Title: Cognitive and behavioral strategies to reduce children's pain
Authors: Kachoyeanos MK and Friedhoff M.
Journal: Am J Matern Child Nurs. 1993 Jan/Feb
Purpose: To review the use of reported strategies to help children deal with pain and distress of hospitalization and invasive treatment procedures. Imagery, distraction, relaxation, play, various tactile techniques and other cognitive and behavioral strategies are known to be effective in managing a child’s pain and distress from cancer related therapies.
Types of Cognitive Strategies:
· Hypnosis (Guided Imagery) is effective with child three years and older who have an active imagination (example: pain switch; the child is asked to switch off the pain in the area they are experiencing pain)
· Story telling is another strategy, where the child develops the story and listens to a story
· Imagery combined with tactile sensation would be the use of magic glove or magic blanket. The child is told that the magic glove will lessen the discomfort from a needle stick
· Tactile transference is used when the site of pain is not accessible, such as a spinal tap. The nurse strokes the child’s back where the tap is to be done and the child’s hand at the same time. The child is told that at the time of the tap he/she will have their hand stroked and should feel the same soothing sensation where the tap is being placed.
· Emotive Imagery is active distraction that would involve the child (counting the tiles on the ceiling, a pacifier, blowing bubbles, holding tightly to the parents’ hands. In passive distraction the child watches something distracting.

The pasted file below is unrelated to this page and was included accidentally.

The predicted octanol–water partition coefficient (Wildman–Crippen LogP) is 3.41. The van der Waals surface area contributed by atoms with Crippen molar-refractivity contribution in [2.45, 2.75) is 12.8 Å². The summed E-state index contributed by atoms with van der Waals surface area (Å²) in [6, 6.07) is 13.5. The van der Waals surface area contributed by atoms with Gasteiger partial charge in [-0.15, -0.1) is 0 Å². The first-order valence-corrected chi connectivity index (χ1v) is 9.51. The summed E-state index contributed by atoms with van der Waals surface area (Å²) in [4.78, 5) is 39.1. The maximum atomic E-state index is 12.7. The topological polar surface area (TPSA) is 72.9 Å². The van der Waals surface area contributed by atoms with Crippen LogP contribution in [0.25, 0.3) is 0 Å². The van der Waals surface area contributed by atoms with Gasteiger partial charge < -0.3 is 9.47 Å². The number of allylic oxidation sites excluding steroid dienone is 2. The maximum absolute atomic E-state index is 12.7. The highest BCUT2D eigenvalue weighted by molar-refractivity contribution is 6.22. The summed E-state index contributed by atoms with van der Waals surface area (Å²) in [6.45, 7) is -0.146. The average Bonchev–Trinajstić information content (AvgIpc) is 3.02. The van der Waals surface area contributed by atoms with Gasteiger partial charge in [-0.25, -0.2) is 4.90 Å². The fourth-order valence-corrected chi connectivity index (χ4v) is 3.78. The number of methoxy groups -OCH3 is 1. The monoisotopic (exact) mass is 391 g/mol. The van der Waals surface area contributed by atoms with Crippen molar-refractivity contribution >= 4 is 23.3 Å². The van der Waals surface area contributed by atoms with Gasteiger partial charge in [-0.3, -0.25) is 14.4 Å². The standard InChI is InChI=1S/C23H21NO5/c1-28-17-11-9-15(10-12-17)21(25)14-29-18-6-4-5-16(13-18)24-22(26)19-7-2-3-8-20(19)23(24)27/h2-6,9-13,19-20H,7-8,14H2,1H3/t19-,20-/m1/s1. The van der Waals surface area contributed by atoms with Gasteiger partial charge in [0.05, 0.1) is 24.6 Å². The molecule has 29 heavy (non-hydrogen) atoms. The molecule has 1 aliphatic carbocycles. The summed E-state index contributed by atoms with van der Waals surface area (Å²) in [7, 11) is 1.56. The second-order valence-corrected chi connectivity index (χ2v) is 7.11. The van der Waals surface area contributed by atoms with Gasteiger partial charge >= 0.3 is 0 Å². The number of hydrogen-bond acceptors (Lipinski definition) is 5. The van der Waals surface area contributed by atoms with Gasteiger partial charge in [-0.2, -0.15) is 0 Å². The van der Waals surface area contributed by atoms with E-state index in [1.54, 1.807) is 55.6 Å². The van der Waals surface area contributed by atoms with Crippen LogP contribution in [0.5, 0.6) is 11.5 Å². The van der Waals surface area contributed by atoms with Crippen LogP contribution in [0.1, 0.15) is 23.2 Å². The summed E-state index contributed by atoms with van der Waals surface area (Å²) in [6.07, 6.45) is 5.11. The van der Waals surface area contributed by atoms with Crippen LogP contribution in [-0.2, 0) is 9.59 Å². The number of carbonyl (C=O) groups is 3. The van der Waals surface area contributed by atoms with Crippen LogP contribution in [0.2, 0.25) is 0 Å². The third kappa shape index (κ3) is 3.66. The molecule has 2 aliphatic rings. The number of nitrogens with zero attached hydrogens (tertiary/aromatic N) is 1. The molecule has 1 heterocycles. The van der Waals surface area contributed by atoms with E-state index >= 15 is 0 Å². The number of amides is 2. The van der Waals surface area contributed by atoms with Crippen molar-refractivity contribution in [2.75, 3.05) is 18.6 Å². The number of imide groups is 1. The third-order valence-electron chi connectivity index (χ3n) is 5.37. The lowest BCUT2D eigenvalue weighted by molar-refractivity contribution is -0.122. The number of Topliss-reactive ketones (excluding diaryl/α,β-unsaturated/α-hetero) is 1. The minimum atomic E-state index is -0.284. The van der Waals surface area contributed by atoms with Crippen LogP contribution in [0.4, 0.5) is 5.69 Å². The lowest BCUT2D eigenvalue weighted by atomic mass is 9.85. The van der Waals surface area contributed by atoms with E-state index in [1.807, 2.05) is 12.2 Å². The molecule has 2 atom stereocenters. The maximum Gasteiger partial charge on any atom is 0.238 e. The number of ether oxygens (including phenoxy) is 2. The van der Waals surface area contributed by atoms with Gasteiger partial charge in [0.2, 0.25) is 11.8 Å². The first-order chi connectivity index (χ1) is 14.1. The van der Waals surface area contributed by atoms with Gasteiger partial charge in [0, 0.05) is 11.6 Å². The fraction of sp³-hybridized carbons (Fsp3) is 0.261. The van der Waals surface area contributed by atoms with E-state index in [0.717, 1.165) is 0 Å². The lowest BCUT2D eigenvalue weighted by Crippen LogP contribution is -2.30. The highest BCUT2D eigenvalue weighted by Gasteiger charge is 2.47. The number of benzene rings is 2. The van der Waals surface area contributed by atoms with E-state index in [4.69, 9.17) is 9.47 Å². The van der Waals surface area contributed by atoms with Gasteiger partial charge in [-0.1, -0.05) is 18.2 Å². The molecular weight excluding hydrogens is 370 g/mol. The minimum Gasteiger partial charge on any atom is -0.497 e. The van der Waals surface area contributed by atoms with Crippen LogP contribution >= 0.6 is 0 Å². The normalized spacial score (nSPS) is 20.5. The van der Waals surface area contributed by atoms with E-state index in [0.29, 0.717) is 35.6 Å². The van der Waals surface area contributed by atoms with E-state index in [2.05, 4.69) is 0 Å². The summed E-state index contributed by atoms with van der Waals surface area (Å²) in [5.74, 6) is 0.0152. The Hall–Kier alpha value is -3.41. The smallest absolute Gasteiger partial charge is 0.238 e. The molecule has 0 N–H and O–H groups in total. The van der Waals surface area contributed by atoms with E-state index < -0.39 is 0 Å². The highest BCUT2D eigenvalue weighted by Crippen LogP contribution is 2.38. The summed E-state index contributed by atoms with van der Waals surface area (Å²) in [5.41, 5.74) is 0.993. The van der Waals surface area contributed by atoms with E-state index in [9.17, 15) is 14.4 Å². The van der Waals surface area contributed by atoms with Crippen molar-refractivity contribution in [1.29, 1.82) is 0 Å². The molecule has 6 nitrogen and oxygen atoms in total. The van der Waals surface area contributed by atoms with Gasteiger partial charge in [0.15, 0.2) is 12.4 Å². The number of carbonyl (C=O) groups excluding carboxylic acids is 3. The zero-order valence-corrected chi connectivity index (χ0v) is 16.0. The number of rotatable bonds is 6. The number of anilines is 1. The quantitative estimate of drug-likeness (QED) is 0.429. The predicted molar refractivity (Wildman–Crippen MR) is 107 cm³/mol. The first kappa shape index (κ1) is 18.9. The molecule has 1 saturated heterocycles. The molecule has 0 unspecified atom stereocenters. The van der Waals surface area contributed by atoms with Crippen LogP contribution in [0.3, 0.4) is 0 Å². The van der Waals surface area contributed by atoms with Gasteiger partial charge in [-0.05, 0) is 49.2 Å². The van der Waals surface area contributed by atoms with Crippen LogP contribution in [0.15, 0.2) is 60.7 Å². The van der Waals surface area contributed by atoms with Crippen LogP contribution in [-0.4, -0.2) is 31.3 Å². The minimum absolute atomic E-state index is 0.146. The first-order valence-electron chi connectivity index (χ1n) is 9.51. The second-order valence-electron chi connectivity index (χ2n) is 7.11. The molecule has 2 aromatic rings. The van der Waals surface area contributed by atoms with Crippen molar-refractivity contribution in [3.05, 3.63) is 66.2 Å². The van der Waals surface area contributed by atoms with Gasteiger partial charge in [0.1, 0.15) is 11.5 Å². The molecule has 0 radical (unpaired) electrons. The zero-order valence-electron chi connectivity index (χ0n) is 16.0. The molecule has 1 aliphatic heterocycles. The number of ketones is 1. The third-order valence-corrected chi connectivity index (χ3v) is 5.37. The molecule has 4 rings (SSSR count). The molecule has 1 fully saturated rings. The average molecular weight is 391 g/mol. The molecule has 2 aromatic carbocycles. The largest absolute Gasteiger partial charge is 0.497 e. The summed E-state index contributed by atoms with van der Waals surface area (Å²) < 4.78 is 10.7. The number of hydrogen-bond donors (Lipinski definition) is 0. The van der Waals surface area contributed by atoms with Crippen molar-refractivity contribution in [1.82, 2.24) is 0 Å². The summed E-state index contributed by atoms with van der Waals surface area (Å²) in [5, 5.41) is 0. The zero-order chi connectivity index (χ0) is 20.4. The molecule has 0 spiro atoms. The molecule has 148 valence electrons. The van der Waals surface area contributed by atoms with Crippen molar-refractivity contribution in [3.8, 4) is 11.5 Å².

· Music is a good distraction technique. Usually soft, low-pitched instrumental music has been shown to be effective, even comatose children respond to music.
· Relaxation techniques involving slow deep breathing or blowing out are also effective.
Types of Behavior Strategies
· With the use of modeling the child learns about the procedure and ways to cope. This could be done live or using videotape.
· Desensitization exposes the child to the anxiety-provoking experience through play. Such as child playing with syringe before being an injection.
How Cognitive and Behavioral Strategies work:
· They propose that mechanism in the dorsal horn of the spinal cord act as a gate, and allow or prevent the flow of pain impulses from peripheral fibers to the CNS depending on the extent to which the gate is open.
· Output of transmission cells must reach a certain threshold before the message of pain can be transmitted to the brain
· Attention, memory and emotion influence the gating mechanism. If you reduce the emotional and physical impulses you in turn reduce the output of the transmission cells, thus inhibiting pain impulses from reach the brain.
· There is a need to create the environment for pain reduction, such as training staff in pain reduction procedures through CE workshops
Basic Principles of Cognitive Pain Control:
· Willingness on the part of the child to learn these techniques
· Parent involvement and cooperation will further ensure success
· Regular practice and contact with a profession or parent who knows the techniques will help the child from relapsing and forgetting to use the technique
· Costs nothing to implement
· Save staff time
· The strategies work
· Children need not suffer needlessly
· Techniques do require a commitment on the part of the caregivers.